Treating glaucoma has become a growing opportunity for optometrists. According to a study in the journal, Ophthalmology, the global prevalence of open-angle glaucoma is expected to rise to 76 million people by 2020. The majority of optometrists in our survey (82%) said the number of patients with glaucoma in their practice has increased in the past three years. If you practice in a state that allows ODs to treat the condition, you know that earlier diagnoses enabled by improved imaging and visual field algorithms together with improved medications support optometric care of this disease. In this issue’s “Docs Speak Out,” we explore how you manage patients with glaucoma””and how they have affected your practice.


“Glaucoma is growing as our population ages. I owe it to my patients to give them this care. It continues to create loyal patients who need this care for the rest of their lives.”

“It gives patients more avenues of treatment opportunities. New technologies are helpful in getting a better overall picture of the disease.”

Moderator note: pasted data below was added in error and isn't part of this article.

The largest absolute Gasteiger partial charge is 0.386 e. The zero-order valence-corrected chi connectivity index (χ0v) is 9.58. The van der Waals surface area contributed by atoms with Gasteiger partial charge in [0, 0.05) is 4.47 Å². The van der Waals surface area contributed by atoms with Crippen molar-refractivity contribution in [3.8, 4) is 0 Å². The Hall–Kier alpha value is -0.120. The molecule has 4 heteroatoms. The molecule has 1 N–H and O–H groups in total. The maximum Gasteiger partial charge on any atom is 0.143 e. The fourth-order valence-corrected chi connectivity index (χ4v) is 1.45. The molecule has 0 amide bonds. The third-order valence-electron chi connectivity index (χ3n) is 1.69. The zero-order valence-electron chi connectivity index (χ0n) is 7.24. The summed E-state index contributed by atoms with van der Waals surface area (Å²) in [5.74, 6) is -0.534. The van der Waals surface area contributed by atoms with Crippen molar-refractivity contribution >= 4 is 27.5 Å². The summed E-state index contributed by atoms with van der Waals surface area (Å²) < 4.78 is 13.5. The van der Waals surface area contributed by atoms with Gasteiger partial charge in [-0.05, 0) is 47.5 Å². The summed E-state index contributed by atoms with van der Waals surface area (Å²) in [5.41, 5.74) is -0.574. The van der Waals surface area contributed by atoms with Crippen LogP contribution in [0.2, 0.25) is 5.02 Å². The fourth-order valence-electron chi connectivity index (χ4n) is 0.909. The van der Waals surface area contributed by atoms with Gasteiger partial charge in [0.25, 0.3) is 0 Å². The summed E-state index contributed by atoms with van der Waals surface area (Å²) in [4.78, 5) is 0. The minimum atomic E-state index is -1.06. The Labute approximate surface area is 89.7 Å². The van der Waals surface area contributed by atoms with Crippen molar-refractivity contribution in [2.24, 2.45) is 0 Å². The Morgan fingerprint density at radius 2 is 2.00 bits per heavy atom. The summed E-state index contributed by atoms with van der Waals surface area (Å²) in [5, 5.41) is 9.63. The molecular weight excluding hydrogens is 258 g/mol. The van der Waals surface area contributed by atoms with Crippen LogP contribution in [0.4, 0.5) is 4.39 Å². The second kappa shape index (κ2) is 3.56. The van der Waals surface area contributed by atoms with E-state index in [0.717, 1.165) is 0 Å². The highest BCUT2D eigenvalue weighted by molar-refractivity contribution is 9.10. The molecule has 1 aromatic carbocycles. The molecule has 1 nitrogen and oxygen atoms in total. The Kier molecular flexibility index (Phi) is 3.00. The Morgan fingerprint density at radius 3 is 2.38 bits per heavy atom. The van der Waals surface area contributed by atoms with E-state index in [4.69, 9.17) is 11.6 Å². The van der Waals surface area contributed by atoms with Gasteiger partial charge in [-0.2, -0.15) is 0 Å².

“Helps grow a loyal core group of patients who are seen several times a year.”

“It’s been pretty steady over the past five to ten years.”

“We have become more aggressive in our treatment with our access to technology like the OCT and the Diopsys.”

“I feel that I am working up to my potential. I am providing the service that patients come to me for and they see me as their “Doctor” not a provider of glasses. I also teach optometry students about glaucoma management. It has raised our status as ODs in general.”

“It significantly increased number of medically related exams, OCT and visual fields. Also, patient sees us in a more medical light.”

“It helps with income, which is a good thing with the declining revenue from optical.”

“It has helped change the focus of the practice from mostly refractive services to medical care.”

“It has changed for the better. Patients appreciate not having to go to a separate doctor for treatment.”

“Treating glaucoma made us purchase technology we probably would not have and has made clinical diagnosis more reliable.”


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